An Emerging Bat Disease: The sudden emergence of white-nose syndrome (WNS), a devastating disease of hibernating bats, demonstrates the importance of a national and international infrastructure to investigate and respond to emerging wildlife diseases and their ecological and societal threats. Since 2008, when scientists first began investigating this unknown disease in bats of the northeastern U.S., WNS has spread to 16 states and 4 Canadian provinces. WNS has caused precipitous declines of some bat species.  Not only are bats important ecologically, but a recent USGS and partner study showed their pest control services likely save the U.S. agricultural industry at least $3 billion a year.  Since the USGS first identified the WNS fungus, our ongoing research has provided critical information about the fungus and the disease, guiding state, federal, NGO and tribal disease-response activities. Land-management agencies rely on our research and disease investigations to support on-the-ground actions, to help develop the WNS National Plan, and to assist with other national disease-management plans.

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Little brown bat with fungus on muzzle.

Viral Hemorrhagic Septicemia Virus:

Viral hemorrhagic septicemia virus (VHSV) is among the most important viral pathogens of finfish, causing losses in both freshwater and marine species. In 2005-2006, VHSV emerged in the Great Lakes Basin, resulting in a series of fish kills. As of June 2011, the virus has been found in 31 fish species from Lakes Erie, Superior, Huron, Michigan, Ontario, St. Clair, as well as the Niagara and St. Lawrence rivers, and inland lakes in Michigan, New York, Ohio, and Wisconsin. Significant VHSV outbreaks have affected many species of fish, such as muskellunge, freshwater drum, goby, burbot, yellow perch, gizzard shad, and smallmouth bass. Research by USGS scientists, in collaboration with state, federal, and Canadian partners, focuses on using molecular genetic tools to identify and track strains of the virus, developing improved diagnostic methods, determining methods for disinfection of eggs, and testing for virus transmission pathways. A three-year project funded by the Great Lakes Fishery Trust to the USGS’s Western Fisheries Research Center and colleagues at Cornell University and Michigan State University has allowed USGS scientists to compare the genetic sequences of VHSV strains obtained from fish at 37 locations in the Great Lakes Basin with those representing strains from other regions of the world. The very low level of genetic diversity within the Great Lakes is consistent with a recent, single introduction of VHSV to a native population of fish. To date, the route of introduction has not been determined.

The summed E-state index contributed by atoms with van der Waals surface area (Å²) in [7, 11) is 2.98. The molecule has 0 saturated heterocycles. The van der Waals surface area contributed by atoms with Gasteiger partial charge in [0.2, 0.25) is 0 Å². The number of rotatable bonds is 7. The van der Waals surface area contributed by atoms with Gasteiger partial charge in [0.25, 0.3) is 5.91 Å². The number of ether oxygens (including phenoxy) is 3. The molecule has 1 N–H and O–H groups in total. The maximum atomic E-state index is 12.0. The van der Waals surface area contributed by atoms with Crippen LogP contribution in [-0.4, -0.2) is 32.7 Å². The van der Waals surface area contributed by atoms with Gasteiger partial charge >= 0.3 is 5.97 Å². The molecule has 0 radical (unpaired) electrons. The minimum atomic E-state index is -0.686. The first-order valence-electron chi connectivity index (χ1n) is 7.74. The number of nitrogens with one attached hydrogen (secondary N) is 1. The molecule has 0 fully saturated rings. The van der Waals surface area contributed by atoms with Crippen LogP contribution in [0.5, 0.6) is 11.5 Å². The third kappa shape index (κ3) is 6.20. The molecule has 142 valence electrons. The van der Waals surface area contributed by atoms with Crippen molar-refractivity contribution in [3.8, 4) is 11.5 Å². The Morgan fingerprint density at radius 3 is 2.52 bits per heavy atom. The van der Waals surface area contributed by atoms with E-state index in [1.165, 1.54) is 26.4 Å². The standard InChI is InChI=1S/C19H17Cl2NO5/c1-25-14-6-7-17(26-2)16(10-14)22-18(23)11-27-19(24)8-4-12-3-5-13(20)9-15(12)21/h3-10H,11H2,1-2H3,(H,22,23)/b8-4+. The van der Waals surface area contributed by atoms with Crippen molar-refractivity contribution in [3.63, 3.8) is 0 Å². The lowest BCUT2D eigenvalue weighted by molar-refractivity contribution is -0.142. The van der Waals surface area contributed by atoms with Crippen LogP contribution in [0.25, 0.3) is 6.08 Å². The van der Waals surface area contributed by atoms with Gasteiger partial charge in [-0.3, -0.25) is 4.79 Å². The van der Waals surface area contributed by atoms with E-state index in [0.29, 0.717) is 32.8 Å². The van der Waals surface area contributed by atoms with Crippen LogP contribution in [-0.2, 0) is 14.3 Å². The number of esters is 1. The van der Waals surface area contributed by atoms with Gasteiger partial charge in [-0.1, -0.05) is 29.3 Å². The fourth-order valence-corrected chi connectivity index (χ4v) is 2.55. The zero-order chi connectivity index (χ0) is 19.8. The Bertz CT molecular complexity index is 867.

USGS microbiologist Maren Tuttle counts hatched northern pike fry.

Viral hemorrhagic septicemia has recently emerged in the Great Lakes and caused severe epidemics in many fish species.

For more information on USGS research on invasive diseases:

USGS Viral Hemorrhagic Septicemia Virus Page

National Wildlife Health Center

National Wildlife Health Center Avian Influenza Research

National Wildlife Health Center White-nose syndrome research

USGS Monkeypox fact sheet

Vaccination and Flea Control to Assess Invasion of Plague into the Conata Basin, South Dakota

Development of a White-nose Syndrome Disease Tracking System

Fort Collins Science Center: White-nose syndrome

Evaluation of the Efficacy of Iodophor Disinfection of Walleye and Northern Pike Eggs to Eliminate Viral Hemorrhagic Septicemia Virus